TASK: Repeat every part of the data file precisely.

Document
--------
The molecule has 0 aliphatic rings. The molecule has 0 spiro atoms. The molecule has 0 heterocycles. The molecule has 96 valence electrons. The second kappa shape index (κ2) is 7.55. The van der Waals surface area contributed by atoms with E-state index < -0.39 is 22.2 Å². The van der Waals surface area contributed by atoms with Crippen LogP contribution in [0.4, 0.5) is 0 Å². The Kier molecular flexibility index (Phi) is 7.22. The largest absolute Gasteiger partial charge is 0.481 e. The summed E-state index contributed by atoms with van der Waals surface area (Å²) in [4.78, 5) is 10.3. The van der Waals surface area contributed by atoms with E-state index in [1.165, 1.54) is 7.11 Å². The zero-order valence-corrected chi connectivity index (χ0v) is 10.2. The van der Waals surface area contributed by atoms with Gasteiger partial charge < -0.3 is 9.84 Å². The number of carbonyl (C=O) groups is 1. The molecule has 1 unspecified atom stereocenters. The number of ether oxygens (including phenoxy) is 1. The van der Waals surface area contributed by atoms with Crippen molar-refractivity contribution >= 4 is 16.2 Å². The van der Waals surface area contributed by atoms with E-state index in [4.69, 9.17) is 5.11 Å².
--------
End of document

The molecule has 0 aliphatic rings. The molecule has 0 spiro atoms. The molecule has 0 heterocycles. The molecule has 96 valence electrons. The second kappa shape index (κ2) is 7.55. The van der Waals surface area contributed by atoms with E-state index < -0.39 is 22.2 Å². The van der Waals surface area contributed by atoms with Crippen LogP contribution in [0.4, 0.5) is 0 Å². The Kier molecular flexibility index (Phi) is 7.22. The largest absolute Gasteiger partial charge is 0.481 e. The summed E-state index contributed by atoms with van der Waals surface area (Å²) in [4.78, 5) is 10.3. The van der Waals surface area contributed by atoms with E-state index in [1.165, 1.54) is 7.11 Å². The zero-order valence-corrected chi connectivity index (χ0v) is 10.2. The van der Waals surface area contributed by atoms with Gasteiger partial charge < -0.3 is 9.84 Å². The number of carbonyl (C=O) groups is 1. The molecule has 1 unspecified atom stereocenters. The number of ether oxygens (including phenoxy) is 1. The van der Waals surface area contributed by atoms with Crippen molar-refractivity contribution >= 4 is 16.2 Å². The van der Waals surface area contributed by atoms with E-state index in [4.69, 9.17) is 5.11 Å².